The U.S. Coast Guard facilitated the medical evacuations of the patients who had respiratory symptoms consistent with pneumonia and bronchitis, the Port’s Unified Command wrote in a release.

They were taken to local hospitals for treatment and testing, Frizzell said. Frizzell said it was unclear if the asymptomatic crew members, nearly 1,000 on each ship, will be tested but added that the ships will work “with local, state and federal authorities to make this determination.”

There are no plans in place for the vessels to move from where they remain anchored.

11:39 p.m.
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Trump trails Fauci by 26 percent in public approval of coronavirus response

Anthony Fauci, the infectious diseases expert who has become a public face of the White House’s response to the coronavirus outbreak, is getting rave reviews from 77 percent of Americans for the job he’s done. But President Trump, Vice President Pence and the federal government overall get lower marks on their handling of the crisis, according to a Fox News poll released this evening.

Moreover, Fauci gets rare bipartisan approval, with 74 percent of Democrats and 85 percent of Republicans rating his performance positively.

Evaluation of Trump’s performance predictably breaks down along partisan lines. A simple majority of Americans — 51 percent — approve of the president’s work. But among Democrats, just 24 percent do compared with 86 percent of Republicans.

11:19 p.m.
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Health worker union says it found 39 million masks

Health-care union workers in California believe they tracked down a stockpile of 39 million N95 masks, the union said Thursday, as health-care workers struggle to protect themselves from coronavirus infections.

Front-line health-care workers have raised concerns about a lack of masks, said Dave Regan, president of the Service Employees International Union’s medical worker arm in California.

“So we just dove into the deep end of the pool and started making calls,” Regan told The Washington Post.

Union workers found a company in Pennsylvania that supplies the masks, Regan said. The masks filter 95 percent of airborne particles.

The supplier ships worldwide, Regan said, and countries hit early and hard by coronavirus infections over-ordered by millions. Some orders were canceled or returned, Regan said, leaving a surplus.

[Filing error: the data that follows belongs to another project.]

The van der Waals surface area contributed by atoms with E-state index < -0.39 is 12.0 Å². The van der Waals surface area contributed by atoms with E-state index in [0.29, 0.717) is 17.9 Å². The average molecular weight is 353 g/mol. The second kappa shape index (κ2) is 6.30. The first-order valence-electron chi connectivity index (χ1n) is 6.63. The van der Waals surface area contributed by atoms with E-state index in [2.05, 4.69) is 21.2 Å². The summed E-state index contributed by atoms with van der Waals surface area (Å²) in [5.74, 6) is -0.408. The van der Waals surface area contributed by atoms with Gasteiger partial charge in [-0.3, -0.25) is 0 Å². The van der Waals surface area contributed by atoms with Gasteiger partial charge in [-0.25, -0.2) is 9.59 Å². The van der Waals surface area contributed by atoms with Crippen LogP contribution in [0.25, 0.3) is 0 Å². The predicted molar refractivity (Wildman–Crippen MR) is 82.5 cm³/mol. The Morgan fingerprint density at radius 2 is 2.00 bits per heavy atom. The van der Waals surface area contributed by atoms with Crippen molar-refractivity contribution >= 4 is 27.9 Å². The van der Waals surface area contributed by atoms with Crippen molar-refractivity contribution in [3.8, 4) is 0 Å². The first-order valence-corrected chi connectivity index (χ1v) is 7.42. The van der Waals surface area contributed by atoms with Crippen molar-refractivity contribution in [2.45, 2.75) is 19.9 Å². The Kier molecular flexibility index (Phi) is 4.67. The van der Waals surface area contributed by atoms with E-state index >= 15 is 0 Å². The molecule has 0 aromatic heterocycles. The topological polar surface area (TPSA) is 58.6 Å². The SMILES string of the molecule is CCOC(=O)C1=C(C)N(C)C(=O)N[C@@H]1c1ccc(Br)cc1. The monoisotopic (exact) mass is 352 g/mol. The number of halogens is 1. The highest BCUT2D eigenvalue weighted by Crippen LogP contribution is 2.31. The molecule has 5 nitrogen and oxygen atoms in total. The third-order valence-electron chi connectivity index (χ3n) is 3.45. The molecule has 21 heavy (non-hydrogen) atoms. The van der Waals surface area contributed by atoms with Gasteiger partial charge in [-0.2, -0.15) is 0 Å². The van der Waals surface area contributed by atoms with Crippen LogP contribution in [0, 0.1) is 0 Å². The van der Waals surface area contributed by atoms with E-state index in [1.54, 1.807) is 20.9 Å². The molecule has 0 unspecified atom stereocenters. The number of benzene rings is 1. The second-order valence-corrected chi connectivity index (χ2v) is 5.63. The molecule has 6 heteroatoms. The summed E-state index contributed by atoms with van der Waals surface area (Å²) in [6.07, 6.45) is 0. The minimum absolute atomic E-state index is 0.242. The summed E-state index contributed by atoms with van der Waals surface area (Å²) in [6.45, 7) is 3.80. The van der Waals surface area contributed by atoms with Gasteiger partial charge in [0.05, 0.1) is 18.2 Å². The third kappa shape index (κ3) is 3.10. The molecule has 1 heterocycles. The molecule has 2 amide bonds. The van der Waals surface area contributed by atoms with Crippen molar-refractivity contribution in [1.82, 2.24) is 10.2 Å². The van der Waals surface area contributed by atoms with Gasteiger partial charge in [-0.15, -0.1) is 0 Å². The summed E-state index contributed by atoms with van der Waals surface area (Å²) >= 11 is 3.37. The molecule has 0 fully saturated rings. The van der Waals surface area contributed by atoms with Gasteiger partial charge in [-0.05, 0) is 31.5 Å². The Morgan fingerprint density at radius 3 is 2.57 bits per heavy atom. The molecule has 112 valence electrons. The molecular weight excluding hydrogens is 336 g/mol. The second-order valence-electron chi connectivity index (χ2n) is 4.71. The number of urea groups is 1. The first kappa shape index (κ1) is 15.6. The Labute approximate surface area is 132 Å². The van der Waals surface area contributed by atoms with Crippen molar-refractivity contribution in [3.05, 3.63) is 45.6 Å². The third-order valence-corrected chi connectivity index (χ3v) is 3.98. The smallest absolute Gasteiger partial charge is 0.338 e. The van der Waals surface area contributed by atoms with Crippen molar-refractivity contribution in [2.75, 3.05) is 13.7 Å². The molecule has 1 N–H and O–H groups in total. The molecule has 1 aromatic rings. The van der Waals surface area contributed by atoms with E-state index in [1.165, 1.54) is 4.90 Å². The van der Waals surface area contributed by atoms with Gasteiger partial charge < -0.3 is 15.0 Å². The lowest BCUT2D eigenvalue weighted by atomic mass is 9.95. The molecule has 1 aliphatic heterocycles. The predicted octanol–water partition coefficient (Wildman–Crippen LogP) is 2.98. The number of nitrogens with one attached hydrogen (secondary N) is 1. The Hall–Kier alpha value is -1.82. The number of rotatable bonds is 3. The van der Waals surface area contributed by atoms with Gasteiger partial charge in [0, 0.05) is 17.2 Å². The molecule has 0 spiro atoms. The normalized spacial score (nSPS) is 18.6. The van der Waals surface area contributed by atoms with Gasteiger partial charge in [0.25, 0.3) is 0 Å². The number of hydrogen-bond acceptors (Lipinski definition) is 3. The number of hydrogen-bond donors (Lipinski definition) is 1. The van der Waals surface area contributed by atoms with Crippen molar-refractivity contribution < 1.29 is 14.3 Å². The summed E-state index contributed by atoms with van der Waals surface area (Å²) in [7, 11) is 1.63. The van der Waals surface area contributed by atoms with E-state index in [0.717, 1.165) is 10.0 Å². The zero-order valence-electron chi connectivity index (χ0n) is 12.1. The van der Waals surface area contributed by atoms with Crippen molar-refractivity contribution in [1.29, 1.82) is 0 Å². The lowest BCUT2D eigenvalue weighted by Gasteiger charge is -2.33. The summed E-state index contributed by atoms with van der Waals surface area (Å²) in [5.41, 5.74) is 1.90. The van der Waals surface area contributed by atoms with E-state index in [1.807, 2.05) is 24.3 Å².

Regan declined to identify the company, citing concern it would be overloaded with pleas for support, and it was unclear why the seller did not simply unload the stockpile in recent weeks, when supply chains nationwide have been strained.

The supplier will sell masks directly to Kaiser Permanente, the state of California and others, Regan said.

But the Greater New York Hospital Association, one of the buyers listed by SEIU, said they were not currently moving forward with the purchase after the unnamed company declined a request to visit the facility.

“That’s a red flag,” a spokesman for the association said. But despite SEIU listing the association as a buyer, that was not the case as of Thursday evening, the spokesman said, who added the association “ultimately did not consider it to be a credible opportunity.”

Sutter Health, a not-for-profit health system, said SEIU helped them secure 2 million masks. “We will be working to distribute these masks across our system to where they are needed most,” a spokesperson said.

California’s Riverside County, another buyer listed by SEIU, said: “We’re in the early stages of discussions with SEIU regarding a potential supplier.”

Regan acknowledges logistical challenges in an unprecedented time.

He believes the masks are available for sale from a reputable business, which he said was vetted, and hopes the logistical headaches will resolve in coming days.

“This is the wild West,” he said. “There are a lot of good actors and a lot of shady actors.”

This story has been updated.

11:07 p.m.
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Hospitals on soccer fields, in state park cabins and converted convention centers

Louisiana is renting cabins and trailers in state parks to isolate the ill. The county that includes Seattle is erecting a 200-bed facility on a soccer field. And New York is setting up a medical surge center inside the six-block-long Jacob K. Javits Convention Center on the west side of Manhattan — better known for hosting auto shows and Comic-Con.

As the United States enters a new stage of the pandemic wave, hospital systems are being reconfigured in radical ways to handle the growing number of sick, and over the next few weeks, hospitals appear likely to look and operate very differently than today. With the need for social distancing even among the sick, securing and configuring physical spaces large enough to handle the load has become one of the biggest challenges facing state officials and hospital administrators.

“What we’ve done is shift from all daily operations to preparing for mass numbers of people with covid-19," said Omar Lateef, chief executive of Rush University Medical Center in Chicago.

The ongoing transformation of the American hospital system mirrors what was done in other countries that faced the pandemic first.

In the Chinese megalopolis of Wuhan, patients were sorted by severity of disease into different hospitals. In Italy’s Lombardy region, the hospital system was essentially cleaved into two: One for coronavirus patients with 55 hospitals, and the remaining few hospitals reserved for those experiencing more ordinary emergencies such as strokes, accidents or childbirth.

Read more here.

10:39 p.m.
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Canada 'strongly opposed’ to U.S. proposal to send troops to northern border

TORONTO — The Trump administration is contemplating putting troops near its northern border with Canada, Prime Minister Justin Trudeau said Thursday — a move that could seriously strain relations between longtime allies said to share the world’s longest nonmilitarized border.